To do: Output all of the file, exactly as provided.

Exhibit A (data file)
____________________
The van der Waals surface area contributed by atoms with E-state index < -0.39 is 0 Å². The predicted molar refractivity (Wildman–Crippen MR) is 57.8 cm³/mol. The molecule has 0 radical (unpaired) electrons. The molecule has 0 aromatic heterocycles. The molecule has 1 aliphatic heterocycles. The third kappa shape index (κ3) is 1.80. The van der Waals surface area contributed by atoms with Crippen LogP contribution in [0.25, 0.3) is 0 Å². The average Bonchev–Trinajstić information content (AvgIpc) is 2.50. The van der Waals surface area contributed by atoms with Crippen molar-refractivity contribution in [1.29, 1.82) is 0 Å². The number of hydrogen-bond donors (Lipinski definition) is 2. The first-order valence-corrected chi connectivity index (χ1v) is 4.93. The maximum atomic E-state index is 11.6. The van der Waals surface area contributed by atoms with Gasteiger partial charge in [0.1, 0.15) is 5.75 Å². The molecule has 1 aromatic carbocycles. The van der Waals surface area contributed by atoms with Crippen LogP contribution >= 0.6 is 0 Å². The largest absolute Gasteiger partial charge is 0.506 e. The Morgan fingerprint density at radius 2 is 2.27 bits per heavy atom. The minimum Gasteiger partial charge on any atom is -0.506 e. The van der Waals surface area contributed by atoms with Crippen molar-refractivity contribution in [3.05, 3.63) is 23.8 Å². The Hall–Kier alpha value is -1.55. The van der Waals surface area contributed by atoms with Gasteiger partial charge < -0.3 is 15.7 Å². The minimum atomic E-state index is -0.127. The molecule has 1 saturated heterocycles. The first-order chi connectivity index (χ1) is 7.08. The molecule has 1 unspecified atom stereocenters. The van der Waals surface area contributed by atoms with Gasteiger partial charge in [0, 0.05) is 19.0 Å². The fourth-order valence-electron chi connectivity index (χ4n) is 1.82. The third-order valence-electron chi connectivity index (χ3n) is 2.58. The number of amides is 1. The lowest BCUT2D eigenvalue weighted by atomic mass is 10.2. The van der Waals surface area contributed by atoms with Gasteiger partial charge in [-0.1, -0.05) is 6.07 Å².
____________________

The van der Waals surface area contributed by atoms with E-state index < -0.39 is 0 Å². The predicted molar refractivity (Wildman–Crippen MR) is 57.8 cm³/mol. The molecule has 0 radical (unpaired) electrons. The molecule has 0 aromatic heterocycles. The molecule has 1 aliphatic heterocycles. The third kappa shape index (κ3) is 1.80. The van der Waals surface area contributed by atoms with Crippen LogP contribution in [0.25, 0.3) is 0 Å². The average Bonchev–Trinajstić information content (AvgIpc) is 2.50. The van der Waals surface area contributed by atoms with Crippen molar-refractivity contribution in [1.29, 1.82) is 0 Å². The number of hydrogen-bond donors (Lipinski definition) is 2. The first-order valence-corrected chi connectivity index (χ1v) is 4.93. The maximum atomic E-state index is 11.6. The van der Waals surface area contributed by atoms with Gasteiger partial charge in [0.1, 0.15) is 5.75 Å². The molecule has 1 aromatic carbocycles. The van der Waals surface area contributed by atoms with Crippen LogP contribution >= 0.6 is 0 Å². The largest absolute Gasteiger partial charge is 0.506 e. The Morgan fingerprint density at radius 2 is 2.27 bits per heavy atom. The minimum Gasteiger partial charge on any atom is -0.506 e. The van der Waals surface area contributed by atoms with Crippen molar-refractivity contribution in [3.05, 3.63) is 23.8 Å². The Hall–Kier alpha value is -1.55. The van der Waals surface area contributed by atoms with Gasteiger partial charge < -0.3 is 15.7 Å². The minimum atomic E-state index is -0.127. The molecule has 1 saturated heterocycles. The first-order chi connectivity index (χ1) is 7.08. The molecule has 1 unspecified atom stereocenters. The van der Waals surface area contributed by atoms with Gasteiger partial charge in [0, 0.05) is 19.0 Å². The fourth-order valence-electron chi connectivity index (χ4n) is 1.82. The third-order valence-electron chi connectivity index (χ3n) is 2.58. The number of amides is 1. The lowest BCUT2D eigenvalue weighted by atomic mass is 10.2. The van der Waals surface area contributed by atoms with Gasteiger partial charge in [-0.1, -0.05) is 6.07 Å².